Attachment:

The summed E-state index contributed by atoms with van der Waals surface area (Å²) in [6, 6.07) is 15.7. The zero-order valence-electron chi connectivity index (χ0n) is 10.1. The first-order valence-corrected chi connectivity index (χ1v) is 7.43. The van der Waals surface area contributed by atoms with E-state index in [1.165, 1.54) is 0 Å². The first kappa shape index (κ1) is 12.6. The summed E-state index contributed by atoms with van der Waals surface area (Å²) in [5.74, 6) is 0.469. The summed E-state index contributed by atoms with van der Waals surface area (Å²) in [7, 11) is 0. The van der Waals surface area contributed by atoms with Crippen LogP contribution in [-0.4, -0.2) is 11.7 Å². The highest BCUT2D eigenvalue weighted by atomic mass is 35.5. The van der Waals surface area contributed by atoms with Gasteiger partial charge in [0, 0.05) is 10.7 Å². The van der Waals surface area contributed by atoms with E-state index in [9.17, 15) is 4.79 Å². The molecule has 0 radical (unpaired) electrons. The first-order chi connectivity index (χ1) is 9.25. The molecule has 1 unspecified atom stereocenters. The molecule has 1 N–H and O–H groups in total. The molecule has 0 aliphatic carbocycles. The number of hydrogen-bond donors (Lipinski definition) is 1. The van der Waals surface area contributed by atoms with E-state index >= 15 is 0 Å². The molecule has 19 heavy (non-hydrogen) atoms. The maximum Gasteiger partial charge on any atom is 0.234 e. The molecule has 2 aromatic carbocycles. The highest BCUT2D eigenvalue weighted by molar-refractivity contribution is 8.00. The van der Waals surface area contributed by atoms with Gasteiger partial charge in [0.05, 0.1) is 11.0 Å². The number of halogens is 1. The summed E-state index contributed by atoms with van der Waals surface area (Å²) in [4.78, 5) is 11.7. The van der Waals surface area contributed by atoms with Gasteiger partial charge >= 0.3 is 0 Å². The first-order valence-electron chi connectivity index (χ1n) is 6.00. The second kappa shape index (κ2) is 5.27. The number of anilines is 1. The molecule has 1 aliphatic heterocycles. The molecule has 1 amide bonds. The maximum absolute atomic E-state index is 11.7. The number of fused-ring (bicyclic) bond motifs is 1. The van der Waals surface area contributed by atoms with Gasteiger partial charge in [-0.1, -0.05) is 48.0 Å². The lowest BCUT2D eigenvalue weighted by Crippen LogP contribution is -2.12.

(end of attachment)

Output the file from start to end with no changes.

The summed E-state index contributed by atoms with van der Waals surface area (Å²) in [6, 6.07) is 15.7. The zero-order valence-electron chi connectivity index (χ0n) is 10.1. The first-order valence-corrected chi connectivity index (χ1v) is 7.43. The van der Waals surface area contributed by atoms with E-state index in [1.165, 1.54) is 0 Å². The first kappa shape index (κ1) is 12.6. The summed E-state index contributed by atoms with van der Waals surface area (Å²) in [5.74, 6) is 0.469. The summed E-state index contributed by atoms with van der Waals surface area (Å²) in [7, 11) is 0. The van der Waals surface area contributed by atoms with Crippen LogP contribution in [-0.4, -0.2) is 11.7 Å². The highest BCUT2D eigenvalue weighted by atomic mass is 35.5. The van der Waals surface area contributed by atoms with Gasteiger partial charge in [0, 0.05) is 10.7 Å². The van der Waals surface area contributed by atoms with E-state index in [9.17, 15) is 4.79 Å². The molecule has 0 radical (unpaired) electrons. The first-order chi connectivity index (χ1) is 9.25. The molecule has 1 unspecified atom stereocenters. The molecule has 1 N–H and O–H groups in total. The molecule has 0 aliphatic carbocycles. The number of hydrogen-bond donors (Lipinski definition) is 1. The van der Waals surface area contributed by atoms with E-state index >= 15 is 0 Å². The molecule has 19 heavy (non-hydrogen) atoms. The maximum Gasteiger partial charge on any atom is 0.234 e. The molecule has 2 aromatic carbocycles. The highest BCUT2D eigenvalue weighted by molar-refractivity contribution is 8.00. The van der Waals surface area contributed by atoms with Gasteiger partial charge in [0.05, 0.1) is 11.0 Å². The number of halogens is 1. The summed E-state index contributed by atoms with van der Waals surface area (Å²) in [4.78, 5) is 11.7. The van der Waals surface area contributed by atoms with Gasteiger partial charge >= 0.3 is 0 Å². The first-order valence-electron chi connectivity index (χ1n) is 6.00. The second kappa shape index (κ2) is 5.27. The number of anilines is 1. The molecule has 1 aliphatic heterocycles. The molecule has 1 amide bonds. The maximum absolute atomic E-state index is 11.7. The number of fused-ring (bicyclic) bond motifs is 1. The van der Waals surface area contributed by atoms with Gasteiger partial charge in [-0.1, -0.05) is 48.0 Å². The lowest BCUT2D eigenvalue weighted by Crippen LogP contribution is -2.12.